The Riddle of the Sands: A Record of Secret Service by Erskine Childers
Can a book start a war?
Good reasons for revisiting Erskine Childers’ espionage novel The Riddle of the Sands, first published in 1903 and still being reprinted:
- The 2009 edition blurb claims The Riddle of the Sands “caused a sensation when it appeared in 1903 . . . So strong was its impact that one critic later accused its author of almost single-handedly starting a European war.”
- The novel paved the way for the great “secret service” genre that includes John Buchan’s The Thirty-Nine Steps, the James Bond juggernaut and John le Carré’s espionage bestsellers.
- One of our oldest SMSA library members recommended Riddle recently as “still the best spy mystery story I’ve ever read.” She insists it’s a true story.
- The Riddle of the Sands was one of the books kept in the houseboat library in Arthur Ransome’s classic Swallows and Amazons series for the young.
- Though lacking Bond-style action, the book is well written, contains some great lines and still makes a good read today.
In 2014, we are commemorating the hundredth anniversary of the commencement of World War I, so it seems a good idea to look at the novel that may not exactly have started the “war to end all wars,” but at least stirred up a nation.
Set at the turn of the century during the period of the rising power of Germany, The Riddle of the Sands charts the adventures of two young Englishmen aboard a yacht, the Dulcibella. As they snoop around among the Frisian Islands and explore the northern coast of Germany with its sandbanks and network of canals, they begin to suspect a German plot involving an English traitor, and determine to uncover it. (The book includes maps.)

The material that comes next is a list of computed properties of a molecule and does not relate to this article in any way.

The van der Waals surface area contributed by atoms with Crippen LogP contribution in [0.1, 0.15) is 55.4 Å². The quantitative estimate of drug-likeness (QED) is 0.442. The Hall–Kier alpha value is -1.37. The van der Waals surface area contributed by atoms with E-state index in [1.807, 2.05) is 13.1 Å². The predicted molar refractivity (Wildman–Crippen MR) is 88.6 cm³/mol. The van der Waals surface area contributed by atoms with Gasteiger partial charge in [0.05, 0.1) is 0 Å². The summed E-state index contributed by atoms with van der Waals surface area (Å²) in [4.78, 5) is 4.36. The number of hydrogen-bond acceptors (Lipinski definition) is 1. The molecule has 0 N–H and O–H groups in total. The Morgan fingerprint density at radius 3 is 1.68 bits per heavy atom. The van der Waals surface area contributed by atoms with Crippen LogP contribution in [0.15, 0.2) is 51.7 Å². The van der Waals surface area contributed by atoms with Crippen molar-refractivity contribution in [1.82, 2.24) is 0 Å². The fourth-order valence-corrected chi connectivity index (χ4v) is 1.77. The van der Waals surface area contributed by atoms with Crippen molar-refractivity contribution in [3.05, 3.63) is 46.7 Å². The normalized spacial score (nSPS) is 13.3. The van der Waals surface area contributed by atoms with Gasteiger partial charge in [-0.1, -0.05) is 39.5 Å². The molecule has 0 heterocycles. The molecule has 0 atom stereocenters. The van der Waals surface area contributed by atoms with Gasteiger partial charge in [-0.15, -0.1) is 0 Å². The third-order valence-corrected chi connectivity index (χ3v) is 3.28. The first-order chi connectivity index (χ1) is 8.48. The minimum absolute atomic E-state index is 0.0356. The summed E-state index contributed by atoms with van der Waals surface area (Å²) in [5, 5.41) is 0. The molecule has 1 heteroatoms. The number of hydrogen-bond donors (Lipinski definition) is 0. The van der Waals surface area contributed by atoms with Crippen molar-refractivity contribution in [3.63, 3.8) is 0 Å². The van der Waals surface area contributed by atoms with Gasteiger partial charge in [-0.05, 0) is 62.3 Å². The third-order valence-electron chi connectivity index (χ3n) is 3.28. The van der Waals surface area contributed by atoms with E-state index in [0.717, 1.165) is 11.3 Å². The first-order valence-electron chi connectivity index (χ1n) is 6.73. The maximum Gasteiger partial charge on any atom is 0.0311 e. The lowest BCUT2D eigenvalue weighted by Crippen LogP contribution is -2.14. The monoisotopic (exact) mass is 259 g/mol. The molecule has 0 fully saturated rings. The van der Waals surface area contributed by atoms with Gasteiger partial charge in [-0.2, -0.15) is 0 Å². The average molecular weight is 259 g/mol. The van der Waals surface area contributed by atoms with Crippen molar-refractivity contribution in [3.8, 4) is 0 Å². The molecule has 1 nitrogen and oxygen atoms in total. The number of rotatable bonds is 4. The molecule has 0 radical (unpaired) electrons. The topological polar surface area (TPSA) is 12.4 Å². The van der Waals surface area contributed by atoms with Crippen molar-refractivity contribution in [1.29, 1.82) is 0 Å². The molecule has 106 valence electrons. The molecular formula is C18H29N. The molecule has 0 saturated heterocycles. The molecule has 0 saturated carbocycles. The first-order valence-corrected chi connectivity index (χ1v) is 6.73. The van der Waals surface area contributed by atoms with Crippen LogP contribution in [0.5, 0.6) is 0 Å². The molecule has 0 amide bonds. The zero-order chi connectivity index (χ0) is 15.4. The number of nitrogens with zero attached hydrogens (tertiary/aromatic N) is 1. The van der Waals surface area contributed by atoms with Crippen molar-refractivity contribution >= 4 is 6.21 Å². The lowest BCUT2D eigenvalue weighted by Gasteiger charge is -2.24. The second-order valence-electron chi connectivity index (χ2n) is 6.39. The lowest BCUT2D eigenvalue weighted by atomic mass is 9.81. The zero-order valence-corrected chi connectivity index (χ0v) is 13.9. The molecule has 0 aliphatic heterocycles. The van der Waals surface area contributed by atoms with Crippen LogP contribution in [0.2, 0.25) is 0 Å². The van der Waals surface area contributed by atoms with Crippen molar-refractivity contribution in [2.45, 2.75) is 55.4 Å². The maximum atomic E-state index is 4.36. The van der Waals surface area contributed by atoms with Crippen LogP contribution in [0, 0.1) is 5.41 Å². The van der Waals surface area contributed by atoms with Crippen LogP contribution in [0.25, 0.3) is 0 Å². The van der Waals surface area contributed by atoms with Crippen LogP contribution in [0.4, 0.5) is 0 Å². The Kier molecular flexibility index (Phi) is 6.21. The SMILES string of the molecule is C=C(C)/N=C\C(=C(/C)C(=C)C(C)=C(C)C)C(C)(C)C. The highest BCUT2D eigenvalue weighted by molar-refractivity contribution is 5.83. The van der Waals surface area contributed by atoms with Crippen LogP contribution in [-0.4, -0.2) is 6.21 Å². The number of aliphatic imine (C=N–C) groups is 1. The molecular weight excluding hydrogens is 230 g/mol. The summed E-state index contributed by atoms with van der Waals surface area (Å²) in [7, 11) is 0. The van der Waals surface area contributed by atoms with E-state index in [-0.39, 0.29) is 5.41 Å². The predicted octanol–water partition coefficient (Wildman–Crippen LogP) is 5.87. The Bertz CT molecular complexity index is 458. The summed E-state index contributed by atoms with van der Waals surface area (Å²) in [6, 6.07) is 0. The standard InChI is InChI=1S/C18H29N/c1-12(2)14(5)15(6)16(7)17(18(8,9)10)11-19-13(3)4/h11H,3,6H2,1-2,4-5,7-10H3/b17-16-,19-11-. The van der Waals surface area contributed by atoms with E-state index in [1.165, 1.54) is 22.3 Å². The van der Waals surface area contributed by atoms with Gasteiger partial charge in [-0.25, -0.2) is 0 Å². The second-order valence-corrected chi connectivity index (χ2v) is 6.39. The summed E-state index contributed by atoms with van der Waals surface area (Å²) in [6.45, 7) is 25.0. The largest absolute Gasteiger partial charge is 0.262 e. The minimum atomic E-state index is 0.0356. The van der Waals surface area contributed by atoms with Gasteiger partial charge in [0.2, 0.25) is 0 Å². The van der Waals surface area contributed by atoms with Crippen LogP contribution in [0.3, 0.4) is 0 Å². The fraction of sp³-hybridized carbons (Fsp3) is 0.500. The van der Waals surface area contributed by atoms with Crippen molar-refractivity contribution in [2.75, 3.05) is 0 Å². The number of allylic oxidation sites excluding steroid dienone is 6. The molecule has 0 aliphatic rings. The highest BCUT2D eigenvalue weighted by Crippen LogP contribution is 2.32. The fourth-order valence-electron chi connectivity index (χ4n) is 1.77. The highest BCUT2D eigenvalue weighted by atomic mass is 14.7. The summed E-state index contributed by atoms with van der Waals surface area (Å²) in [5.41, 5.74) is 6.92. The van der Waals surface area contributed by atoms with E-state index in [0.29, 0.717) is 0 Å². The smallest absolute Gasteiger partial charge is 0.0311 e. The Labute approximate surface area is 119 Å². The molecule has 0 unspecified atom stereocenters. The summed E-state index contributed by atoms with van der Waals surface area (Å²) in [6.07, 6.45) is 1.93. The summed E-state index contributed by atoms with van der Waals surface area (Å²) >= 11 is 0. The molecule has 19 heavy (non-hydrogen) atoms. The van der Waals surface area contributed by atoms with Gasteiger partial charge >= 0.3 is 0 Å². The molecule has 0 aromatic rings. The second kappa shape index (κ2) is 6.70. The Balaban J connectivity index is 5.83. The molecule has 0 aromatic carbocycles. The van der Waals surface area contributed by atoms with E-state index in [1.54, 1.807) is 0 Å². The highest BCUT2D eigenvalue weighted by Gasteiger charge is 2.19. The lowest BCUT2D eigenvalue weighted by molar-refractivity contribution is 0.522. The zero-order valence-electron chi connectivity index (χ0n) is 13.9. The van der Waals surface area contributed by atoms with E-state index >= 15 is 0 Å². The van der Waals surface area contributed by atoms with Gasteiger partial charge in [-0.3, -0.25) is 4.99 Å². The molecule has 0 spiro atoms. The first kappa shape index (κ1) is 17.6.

One of the men is a natural yachtsman. The other, the narrator Carruthers from the Foreign Office, knows little about boats or the sea. Therein lies one of the novel’s great strengths. Yachties like The Riddle of the Sands because it is one of the greatest yachting yarns written, full of words like “bowsprit,” “kedging,” “windward” and “mizzen.” Those who feel ill at ease on small boats, on the other hand, identify with the discomfort and frustrations of the narrator as he slowly grows attached to the Dulcibella and learns to master his clumsiness, his ignorance, the terrible conditions and his fear.
Childers can spin a good story. He balances boating and ocean detail with interesting and uncertain relations between Carruthers and the Dulcibella, between the two young men themselves, between the yachtsmen and their mysterious quarry, and between one of them and a female love interest.
He also knows how to describe North Sea weather. When the narrator pops his head above deck to find the German commander standing on the quay, for example, one simple little line “It was raining in a raw air” captures the timbre of the moment with the crystalline clarity of a boat’s bell in a fog. Whether or not his book sparked off the Great War, a writer who can thrill you to the core with a simple, evocative line such as that deserves to be read.